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Former MLB Commish: Manfred’s Rush to Judgment on Ga. Law ‘a Serious Mistake’

'Mr. Manfred failed to spell out specific criticisms of Georgia’s voting law. Now he’s put himself in the awkward position of having to defend Colorado’s voting laws...'

The commissioner of Major League Baseball committed an unforced error by stepping into the political protest over Georgia‘s election-integrity law, said one of the three living predecessors to have held his position.

MLB Commissioner Rob Manfred “made a serious mistake” in caving to activist pressure to pull the league’s summer All-Star Game and draft from Atlanta “[b]y rushing to do so without first protesting the substance of the law,” wrote former commissioner Fay Vincent in an op-ed for the Wall Street Journal on Tuesday.

Vincent ran the league from 1989 to 1992.

His successor, Bud Selig, who held the reins for more than two decades, from 1992 to 2015, has not yet weighed in publicly on the move.

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After offering a brief historical background on boycotts, Vincent wrote in his op-ed that Manfred sent mixed signals by taking such a drastic measure but only doing so in a cursory, symbolic way.

“Organizations like Major League Baseball have sometimes participated in public debates over policy,” he said.

“Moving directly to an economic sanction suggests that Mr. Manfred believed the Georgia law required drastic intervention,” he continued. “But consider what he didn’t do: He didn’t limit the number of home games the Atlanta Braves will play.”

Vincent said the likely result was that blue-collar workers in Atlanta would face the brunt of the economic impact from the decision, but it was unlikely to move the dial toward any positive political outcomes.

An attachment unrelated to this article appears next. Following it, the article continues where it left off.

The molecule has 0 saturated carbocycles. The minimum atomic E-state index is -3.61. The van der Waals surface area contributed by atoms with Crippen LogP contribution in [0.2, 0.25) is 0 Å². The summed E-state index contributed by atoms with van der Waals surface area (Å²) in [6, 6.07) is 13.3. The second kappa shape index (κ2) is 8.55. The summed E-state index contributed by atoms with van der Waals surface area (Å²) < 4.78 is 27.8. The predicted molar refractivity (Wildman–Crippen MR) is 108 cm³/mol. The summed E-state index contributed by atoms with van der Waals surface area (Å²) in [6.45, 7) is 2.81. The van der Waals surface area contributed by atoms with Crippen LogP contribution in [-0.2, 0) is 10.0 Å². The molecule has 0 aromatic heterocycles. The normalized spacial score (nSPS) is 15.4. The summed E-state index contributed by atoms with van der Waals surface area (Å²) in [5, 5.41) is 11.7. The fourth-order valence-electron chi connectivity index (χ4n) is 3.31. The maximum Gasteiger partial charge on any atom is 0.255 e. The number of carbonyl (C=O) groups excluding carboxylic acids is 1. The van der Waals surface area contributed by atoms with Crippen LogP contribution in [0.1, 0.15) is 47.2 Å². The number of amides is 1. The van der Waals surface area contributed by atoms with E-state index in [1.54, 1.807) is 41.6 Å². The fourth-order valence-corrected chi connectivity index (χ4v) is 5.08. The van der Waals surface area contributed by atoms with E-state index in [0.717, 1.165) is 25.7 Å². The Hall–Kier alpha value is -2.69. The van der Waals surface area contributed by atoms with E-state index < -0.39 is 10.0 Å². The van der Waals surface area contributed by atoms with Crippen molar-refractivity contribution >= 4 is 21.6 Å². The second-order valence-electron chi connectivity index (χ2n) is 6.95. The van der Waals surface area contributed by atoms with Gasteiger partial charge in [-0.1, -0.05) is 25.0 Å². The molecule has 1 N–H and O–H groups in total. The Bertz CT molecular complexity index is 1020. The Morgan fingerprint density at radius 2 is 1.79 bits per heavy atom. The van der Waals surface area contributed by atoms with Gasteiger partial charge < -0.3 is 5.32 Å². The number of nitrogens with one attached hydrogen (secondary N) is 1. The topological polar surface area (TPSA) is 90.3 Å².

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“The players will get paid no matter where the game takes place,” he wrote.

“MLB will get the same television revenue,” he added. “The only people hurt by Mr. Manfred’s decision will be Atlanta’s stadium workers and local vendors.”

In the meantime, Manfred may have strengthened the opposition with his failure to articulate a clear reason for objecting to the law.

The MLB now faces even worse backlash for its virtue-signaling after former president Donald Trump and other conservative leaders called for their own boycott in response.

“Mr. Manfred failed to spell out specific criticisms of Georgia’s voting law,” Vincent said. “Now he’s put himself in the awkward position of having to defend Colorado’s voting laws.”

Republican critics also used the opportunity to point out double-standards in the MLB’s business practices, such as a recent streaming deal with one of China’s largest tech companies, Tencent, despite its outspoken support for anti-democratic crackdowns in Hong Kong.

Vincent said that his experience had taught him that baseball was much more to fans than simply a profit-making entity.

“They want the game to stand for the best and noblest of our national virtues,” he said.

“They see baseball as the repository of their dreams, even as they root for their favorite teams,” he added. “They don’t want, and won’t accept, anything that separates them from the game’s history and leadership.

Vincent cautioned that, due to its cultural significance, the league’s decision to alienate fans over politics had far greater implications than those of other corporate ventures that could change their minds on a whim to regain consumer support.

“Major League Baseball can’t become a weapon in the culture wars, a hostage for one political party or ideology,” he said.

“… Baseball must always stand above politics and its dark elements of corruption, greed and sordid selfishness,” he continued. “It can’t go wrong by standing for national greatness.”

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